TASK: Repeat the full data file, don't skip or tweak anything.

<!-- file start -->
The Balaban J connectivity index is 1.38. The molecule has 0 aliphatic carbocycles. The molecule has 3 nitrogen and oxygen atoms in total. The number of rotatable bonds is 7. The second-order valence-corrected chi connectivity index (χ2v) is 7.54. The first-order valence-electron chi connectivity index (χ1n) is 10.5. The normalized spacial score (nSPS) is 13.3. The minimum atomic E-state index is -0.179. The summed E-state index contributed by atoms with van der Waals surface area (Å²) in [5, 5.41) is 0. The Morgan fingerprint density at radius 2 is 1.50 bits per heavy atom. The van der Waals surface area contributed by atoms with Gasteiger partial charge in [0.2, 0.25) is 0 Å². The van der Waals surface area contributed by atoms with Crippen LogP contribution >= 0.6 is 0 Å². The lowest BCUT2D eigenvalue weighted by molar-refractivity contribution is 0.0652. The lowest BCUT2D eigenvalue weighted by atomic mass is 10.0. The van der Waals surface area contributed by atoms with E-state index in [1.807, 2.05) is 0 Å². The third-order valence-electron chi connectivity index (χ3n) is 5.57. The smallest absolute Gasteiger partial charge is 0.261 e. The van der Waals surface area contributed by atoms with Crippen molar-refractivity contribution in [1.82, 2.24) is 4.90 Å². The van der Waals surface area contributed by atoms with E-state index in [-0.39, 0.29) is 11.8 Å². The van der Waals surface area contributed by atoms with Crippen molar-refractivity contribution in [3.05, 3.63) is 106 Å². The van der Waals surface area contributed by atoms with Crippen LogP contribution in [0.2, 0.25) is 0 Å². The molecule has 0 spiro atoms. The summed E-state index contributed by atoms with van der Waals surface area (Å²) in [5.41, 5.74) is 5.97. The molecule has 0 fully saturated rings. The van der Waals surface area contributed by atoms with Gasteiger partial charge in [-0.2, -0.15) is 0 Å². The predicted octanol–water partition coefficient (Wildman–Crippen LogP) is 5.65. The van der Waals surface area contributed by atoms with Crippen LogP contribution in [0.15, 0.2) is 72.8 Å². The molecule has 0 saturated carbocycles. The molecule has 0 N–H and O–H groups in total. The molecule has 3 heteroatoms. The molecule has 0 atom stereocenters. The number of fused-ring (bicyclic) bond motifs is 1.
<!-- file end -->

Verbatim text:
The Balaban J connectivity index is 1.38. The molecule has 0 aliphatic carbocycles. The molecule has 3 nitrogen and oxygen atoms in total. The number of rotatable bonds is 7. The second-order valence-corrected chi connectivity index (χ2v) is 7.54. The first-order valence-electron chi connectivity index (χ1n) is 10.5. The normalized spacial score (nSPS) is 13.3. The minimum atomic E-state index is -0.179. The summed E-state index contributed by atoms with van der Waals surface area (Å²) in [5, 5.41) is 0. The Morgan fingerprint density at radius 2 is 1.50 bits per heavy atom. The van der Waals surface area contributed by atoms with Gasteiger partial charge in [0.2, 0.25) is 0 Å². The van der Waals surface area contributed by atoms with Crippen LogP contribution >= 0.6 is 0 Å². The lowest BCUT2D eigenvalue weighted by molar-refractivity contribution is 0.0652. The lowest BCUT2D eigenvalue weighted by atomic mass is 10.0. The van der Waals surface area contributed by atoms with E-state index in [1.807, 2.05) is 0 Å². The third-order valence-electron chi connectivity index (χ3n) is 5.57. The smallest absolute Gasteiger partial charge is 0.261 e. The van der Waals surface area contributed by atoms with Crippen molar-refractivity contribution in [1.82, 2.24) is 4.90 Å². The van der Waals surface area contributed by atoms with E-state index in [-0.39, 0.29) is 11.8 Å². The van der Waals surface area contributed by atoms with Crippen molar-refractivity contribution in [3.05, 3.63) is 106 Å². The van der Waals surface area contributed by atoms with Crippen LogP contribution in [0.2, 0.25) is 0 Å². The molecule has 0 spiro atoms. The summed E-state index contributed by atoms with van der Waals surface area (Å²) in [5.41, 5.74) is 5.97. The molecule has 0 fully saturated rings. The van der Waals surface area contributed by atoms with Gasteiger partial charge in [-0.2, -0.15) is 0 Å². The predicted octanol–water partition coefficient (Wildman–Crippen LogP) is 5.65. The van der Waals surface area contributed by atoms with Crippen LogP contribution in [0.15, 0.2) is 72.8 Å². The molecule has 0 saturated carbocycles. The molecule has 0 N–H and O–H groups in total. The molecule has 3 heteroatoms. The molecule has 0 atom stereocenters. The number of fused-ring (bicyclic) bond motifs is 1.